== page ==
5000 hogs make as much waste as a small town like Harrison, so it made for an interesting situation when a HOG CAFO appeared a few miles away in Mt. Judea.
The Cerrell Report, a study done in the ’80’s but still true today, suggests that industry and government often look to poor, economically depressed regions, desperate for jobs, with little political influence or power, to site noxious or undesirable industries. Mt. Judea in particular is one of the lowest populated and poorest regions in one of the poorest states in the country. A large percentage of its population lives below the poverty level. Jobs are scarce and wages are low. Ironically, tourism is one of the largest sources of income in Arkansas and the Buffalo River is an economic engine for Newton County and the Ozarks. Despite this fact, the close proximity of this factor farm to the Buffalo River was not considered when its permit was under review by the state.
Instead, this new facility received permission to jam thousands of hogs into two warehouses. Beside the warehouses they placed two open ponds, which they quickly filled with hog waste. Welcome to Poopytown, a factory farm that produces as much waste as the entire town of nearby Harrison, with one major difference: Harrison spends millions of dollars each year to treat its wastewater, while the waste from this CAFO isn’t treated at all. So where does all that waste go?
The CAFO (which stands for “concentrated animal feeding operation”) spreads millions of gallons of untreated liquid hog waste on nearby fields as part of a plan called “Comprehensive Nutrient Management”. The “nutrient” they’re managing? Hog poop. This poop eventually leaches into the ground, which is a problem, because this region is characterized by topography referred to by geologists as “karst”; imagine a shallow topsoil layer over a highly porous limestone bedrock interlaced with cracks, sinkholes, caves and underground waterways, all of which make it easy for liquid hog waste to seep into the ground and end up Big Creek, a tributary of the Buffalo River, which Congress declared its first National River in 1972. Picture 135 miles of one of the few remaining undammed rivers in the United States.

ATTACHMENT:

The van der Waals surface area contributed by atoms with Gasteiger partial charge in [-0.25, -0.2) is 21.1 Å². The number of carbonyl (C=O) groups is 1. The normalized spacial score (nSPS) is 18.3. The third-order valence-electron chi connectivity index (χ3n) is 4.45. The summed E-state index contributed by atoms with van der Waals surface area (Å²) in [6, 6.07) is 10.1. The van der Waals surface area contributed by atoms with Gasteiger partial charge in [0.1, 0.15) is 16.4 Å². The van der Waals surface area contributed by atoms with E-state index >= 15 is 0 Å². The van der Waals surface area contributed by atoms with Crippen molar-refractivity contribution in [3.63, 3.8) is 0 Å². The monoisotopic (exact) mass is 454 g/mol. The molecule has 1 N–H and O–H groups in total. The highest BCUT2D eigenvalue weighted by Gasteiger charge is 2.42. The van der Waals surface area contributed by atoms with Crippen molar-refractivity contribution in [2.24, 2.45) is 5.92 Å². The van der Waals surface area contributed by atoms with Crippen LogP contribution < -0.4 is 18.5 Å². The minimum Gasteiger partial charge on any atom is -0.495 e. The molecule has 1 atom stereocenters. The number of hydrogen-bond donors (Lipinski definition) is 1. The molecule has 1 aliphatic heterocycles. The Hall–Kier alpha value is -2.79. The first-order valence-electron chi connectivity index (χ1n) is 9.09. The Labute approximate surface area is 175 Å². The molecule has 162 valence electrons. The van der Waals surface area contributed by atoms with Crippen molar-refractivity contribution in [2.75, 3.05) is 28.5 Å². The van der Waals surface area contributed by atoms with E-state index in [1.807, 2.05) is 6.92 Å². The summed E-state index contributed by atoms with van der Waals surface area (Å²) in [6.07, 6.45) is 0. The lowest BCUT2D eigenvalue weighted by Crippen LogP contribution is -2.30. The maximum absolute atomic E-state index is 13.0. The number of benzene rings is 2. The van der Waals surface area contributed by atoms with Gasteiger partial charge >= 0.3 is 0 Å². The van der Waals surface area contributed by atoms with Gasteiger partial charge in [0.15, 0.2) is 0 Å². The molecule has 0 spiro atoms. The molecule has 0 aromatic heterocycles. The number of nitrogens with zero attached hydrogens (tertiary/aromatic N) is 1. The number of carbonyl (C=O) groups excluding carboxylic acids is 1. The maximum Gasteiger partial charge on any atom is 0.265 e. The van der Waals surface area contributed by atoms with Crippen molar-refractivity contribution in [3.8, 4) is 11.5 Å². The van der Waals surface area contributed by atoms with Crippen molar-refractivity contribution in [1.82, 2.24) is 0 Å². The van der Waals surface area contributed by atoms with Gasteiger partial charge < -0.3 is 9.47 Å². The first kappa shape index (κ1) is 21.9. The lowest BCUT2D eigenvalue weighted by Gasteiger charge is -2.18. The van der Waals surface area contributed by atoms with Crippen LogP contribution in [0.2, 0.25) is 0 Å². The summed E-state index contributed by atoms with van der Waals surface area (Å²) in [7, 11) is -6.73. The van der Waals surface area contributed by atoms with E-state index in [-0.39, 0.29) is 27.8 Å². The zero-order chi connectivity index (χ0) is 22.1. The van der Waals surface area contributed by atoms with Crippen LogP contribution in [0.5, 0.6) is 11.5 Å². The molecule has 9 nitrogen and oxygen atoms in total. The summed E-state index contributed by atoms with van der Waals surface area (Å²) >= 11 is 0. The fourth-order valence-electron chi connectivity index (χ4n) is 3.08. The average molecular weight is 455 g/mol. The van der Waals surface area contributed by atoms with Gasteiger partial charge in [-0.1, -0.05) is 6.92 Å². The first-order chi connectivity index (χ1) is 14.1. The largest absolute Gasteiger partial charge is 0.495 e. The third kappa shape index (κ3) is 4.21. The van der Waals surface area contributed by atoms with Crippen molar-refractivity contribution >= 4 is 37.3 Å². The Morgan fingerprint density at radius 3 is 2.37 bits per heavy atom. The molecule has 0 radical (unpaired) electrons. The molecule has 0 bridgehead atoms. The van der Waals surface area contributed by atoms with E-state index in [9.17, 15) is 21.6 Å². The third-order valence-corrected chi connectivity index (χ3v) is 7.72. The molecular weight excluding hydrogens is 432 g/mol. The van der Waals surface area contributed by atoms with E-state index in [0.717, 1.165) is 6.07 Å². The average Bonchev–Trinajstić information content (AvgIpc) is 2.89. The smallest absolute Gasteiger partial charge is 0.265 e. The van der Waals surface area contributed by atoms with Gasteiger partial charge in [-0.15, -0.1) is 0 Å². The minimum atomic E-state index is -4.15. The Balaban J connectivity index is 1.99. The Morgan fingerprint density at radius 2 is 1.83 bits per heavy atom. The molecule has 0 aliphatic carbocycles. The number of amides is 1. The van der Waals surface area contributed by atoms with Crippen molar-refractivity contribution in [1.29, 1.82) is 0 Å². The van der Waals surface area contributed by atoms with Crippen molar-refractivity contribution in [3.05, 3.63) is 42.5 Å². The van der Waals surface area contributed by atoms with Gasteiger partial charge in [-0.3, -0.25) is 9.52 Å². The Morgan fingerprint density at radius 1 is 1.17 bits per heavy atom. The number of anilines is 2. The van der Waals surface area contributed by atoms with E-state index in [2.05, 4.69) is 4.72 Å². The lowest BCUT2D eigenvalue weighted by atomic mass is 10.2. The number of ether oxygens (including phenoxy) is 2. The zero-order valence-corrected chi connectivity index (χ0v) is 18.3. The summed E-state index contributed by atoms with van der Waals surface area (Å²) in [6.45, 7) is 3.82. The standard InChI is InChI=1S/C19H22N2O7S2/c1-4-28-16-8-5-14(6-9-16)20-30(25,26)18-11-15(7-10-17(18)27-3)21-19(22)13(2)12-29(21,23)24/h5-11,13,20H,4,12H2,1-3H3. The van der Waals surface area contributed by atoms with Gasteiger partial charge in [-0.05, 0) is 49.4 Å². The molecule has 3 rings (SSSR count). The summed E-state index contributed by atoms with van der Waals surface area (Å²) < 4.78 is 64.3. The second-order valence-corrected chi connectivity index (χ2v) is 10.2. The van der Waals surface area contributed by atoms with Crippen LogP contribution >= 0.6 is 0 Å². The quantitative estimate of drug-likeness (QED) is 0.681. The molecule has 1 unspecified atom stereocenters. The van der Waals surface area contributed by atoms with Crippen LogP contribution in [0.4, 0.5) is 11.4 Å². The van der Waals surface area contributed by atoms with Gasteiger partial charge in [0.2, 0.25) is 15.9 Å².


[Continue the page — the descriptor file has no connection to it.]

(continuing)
The prospect of factory farms polluting this river led people living in the Ozarks to create the Buffalo River Watershed Alliance. Working with data collected by scientists and with the support of respected figures in their community, these activists began a campaign to oppose the proliferation of factory farms not only in their community, but across the entire state of Arkansas.
“This is a national river. It belongs to the people of the United States. It is a treasure not only to us, but the nation. We live in one of the poorest, least populated counties in the state, and the Buffalo River pumps millions of dollars into our local economy. And this swine CAFO is the first and largest of its kind that was ever permitted in the state of Arkansas and it’s located five miles upstream on a major tributary of the Buffalo River. As people, individuals like myself, became aware of what a huge threat this was, we began to talk. We began to strategize about what we could do not only to stop this one, but to prevent more from coming into the area.”
Buffalo River Watershed Alliance